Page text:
North Korea’s fifth, and biggest nuclear test jangled nerves around the world on Friday. In neighbouring South Korea, most people were more preoccupied with getting ready for a major public holiday next week. On the streets of the capital city Seoul and beyond, resilience met resignation among a population long used to having North Korea’s weapons programme – verbal and real – aimed at them.
“North Korea keeps conducting nuclear tests, so it’s not like we can do anything about it right now,” said Chung Heyung-yoon, 60, in downtown Seoul, where people were shopping for the Chuseok autumn harvest festival that starts on Wednesday. “We can’t skip the Chuseok holiday just because we’re anxious,” she said.
North Korea said it successfully conducted a nuclear test, its most powerful blast yet, and that it had the ability to mount a warhead on a ballistic missile. The announcement drew condemnation from global leaders, while South Korea’s military said it stood by to counter harshly in the event of an attack by North Korea. The United States said it would do what is necessary to defend its Asian allies.
South Korean shares dropped after first news of an earthquake in the North that was quickly confirmed as a nuclear test, but ended down a relatively modest 1.3 percent. The South Korean won closed down 0.5 percent after recovering from a sharp drop, but analysts did not expect any lasting financial market impact.
“People of my generation kind of doubt war will ever happen no matter what, so we tend to brush off something like this,” said Jung Yeon-su, a 21-year-old man. Since the 1950-53 Korean war ended in an armed truce, not a peace treaty, tensions have frequently flared between the Koreas, including an armed standoff last year that saw an exchange of artillery fire.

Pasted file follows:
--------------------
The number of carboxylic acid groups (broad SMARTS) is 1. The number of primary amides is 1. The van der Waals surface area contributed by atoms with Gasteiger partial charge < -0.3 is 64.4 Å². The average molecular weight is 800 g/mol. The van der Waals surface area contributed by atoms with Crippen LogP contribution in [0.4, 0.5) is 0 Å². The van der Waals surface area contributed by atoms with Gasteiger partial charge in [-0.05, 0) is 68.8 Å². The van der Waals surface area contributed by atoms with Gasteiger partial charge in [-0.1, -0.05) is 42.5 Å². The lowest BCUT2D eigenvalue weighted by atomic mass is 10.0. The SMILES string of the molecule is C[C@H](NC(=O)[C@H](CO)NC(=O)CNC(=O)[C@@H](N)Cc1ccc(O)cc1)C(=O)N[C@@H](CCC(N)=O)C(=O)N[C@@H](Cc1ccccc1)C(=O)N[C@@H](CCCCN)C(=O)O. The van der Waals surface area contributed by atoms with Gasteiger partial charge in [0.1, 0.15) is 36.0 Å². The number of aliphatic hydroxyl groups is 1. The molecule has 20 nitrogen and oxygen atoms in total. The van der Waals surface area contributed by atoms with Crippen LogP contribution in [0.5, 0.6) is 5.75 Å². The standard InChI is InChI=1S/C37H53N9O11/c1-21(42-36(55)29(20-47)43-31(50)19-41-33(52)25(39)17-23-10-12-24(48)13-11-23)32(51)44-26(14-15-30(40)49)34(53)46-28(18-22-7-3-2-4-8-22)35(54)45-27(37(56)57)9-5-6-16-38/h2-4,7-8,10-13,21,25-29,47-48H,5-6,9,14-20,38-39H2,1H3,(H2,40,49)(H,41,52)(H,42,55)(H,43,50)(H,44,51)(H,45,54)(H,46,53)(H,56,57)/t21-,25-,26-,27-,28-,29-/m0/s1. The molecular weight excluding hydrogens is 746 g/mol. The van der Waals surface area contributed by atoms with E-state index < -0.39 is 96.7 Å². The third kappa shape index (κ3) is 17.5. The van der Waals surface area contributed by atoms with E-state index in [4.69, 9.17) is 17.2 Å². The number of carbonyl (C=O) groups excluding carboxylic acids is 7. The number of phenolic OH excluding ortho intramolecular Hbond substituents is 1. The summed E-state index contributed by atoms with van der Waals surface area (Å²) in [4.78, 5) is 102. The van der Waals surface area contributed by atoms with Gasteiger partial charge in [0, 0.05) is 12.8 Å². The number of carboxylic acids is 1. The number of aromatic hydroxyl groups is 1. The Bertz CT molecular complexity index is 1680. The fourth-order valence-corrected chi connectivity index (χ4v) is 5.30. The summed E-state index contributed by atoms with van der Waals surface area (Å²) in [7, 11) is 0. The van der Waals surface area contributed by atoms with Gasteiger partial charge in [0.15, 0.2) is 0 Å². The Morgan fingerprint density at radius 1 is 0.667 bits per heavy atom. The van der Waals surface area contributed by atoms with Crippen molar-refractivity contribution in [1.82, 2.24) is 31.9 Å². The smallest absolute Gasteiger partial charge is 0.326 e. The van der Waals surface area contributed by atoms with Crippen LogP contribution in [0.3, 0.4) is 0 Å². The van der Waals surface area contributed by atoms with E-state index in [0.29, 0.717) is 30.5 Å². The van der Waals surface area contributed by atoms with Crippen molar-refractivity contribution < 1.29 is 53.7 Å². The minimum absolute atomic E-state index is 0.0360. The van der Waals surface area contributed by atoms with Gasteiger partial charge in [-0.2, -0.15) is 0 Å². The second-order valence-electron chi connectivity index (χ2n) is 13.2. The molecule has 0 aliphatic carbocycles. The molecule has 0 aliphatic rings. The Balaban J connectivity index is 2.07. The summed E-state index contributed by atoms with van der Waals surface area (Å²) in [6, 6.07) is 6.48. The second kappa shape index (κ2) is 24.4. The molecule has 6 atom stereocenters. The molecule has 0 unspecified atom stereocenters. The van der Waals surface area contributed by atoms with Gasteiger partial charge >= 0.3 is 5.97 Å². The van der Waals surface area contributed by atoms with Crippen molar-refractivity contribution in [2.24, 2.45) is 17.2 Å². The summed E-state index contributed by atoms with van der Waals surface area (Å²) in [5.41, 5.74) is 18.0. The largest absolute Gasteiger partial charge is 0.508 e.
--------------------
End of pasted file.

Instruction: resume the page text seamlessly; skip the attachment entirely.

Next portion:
“I must say, you pay attention for a bit, but then you get numb after a while,” Jung said. For a growing number of South Koreans, especially younger people, the notion of an armed confrontation triggered by an attack by North Korea has appeared increasingly remote over the years as the wealthy, democratic South and impoverished, isolated North have grown apart.
That is despite the North’s steady arms buildup, and South Korea’s requirement that every male serve in the military for a term that is currently 21 months. “I heard after work that North Korea conducted a nuclear test today, but North Korea doing this is not surprising any more,” said Jeon Hyo-chul, casually sipping coffee.
“I just hope they pay more attention to their people,” the office worker added. But residents near the heavily armed border with North Korea have seen property values decline in recent years, as tensions simmered after a decade of warmer ties ended in 2008. “Anything that raises tension isn’t good news for land prices here, but otherwise our life will be the same and we are not really afraid,” said Noh Seung-eok, who farms rice in Paju, north of Seoul and just minutes from the frontier.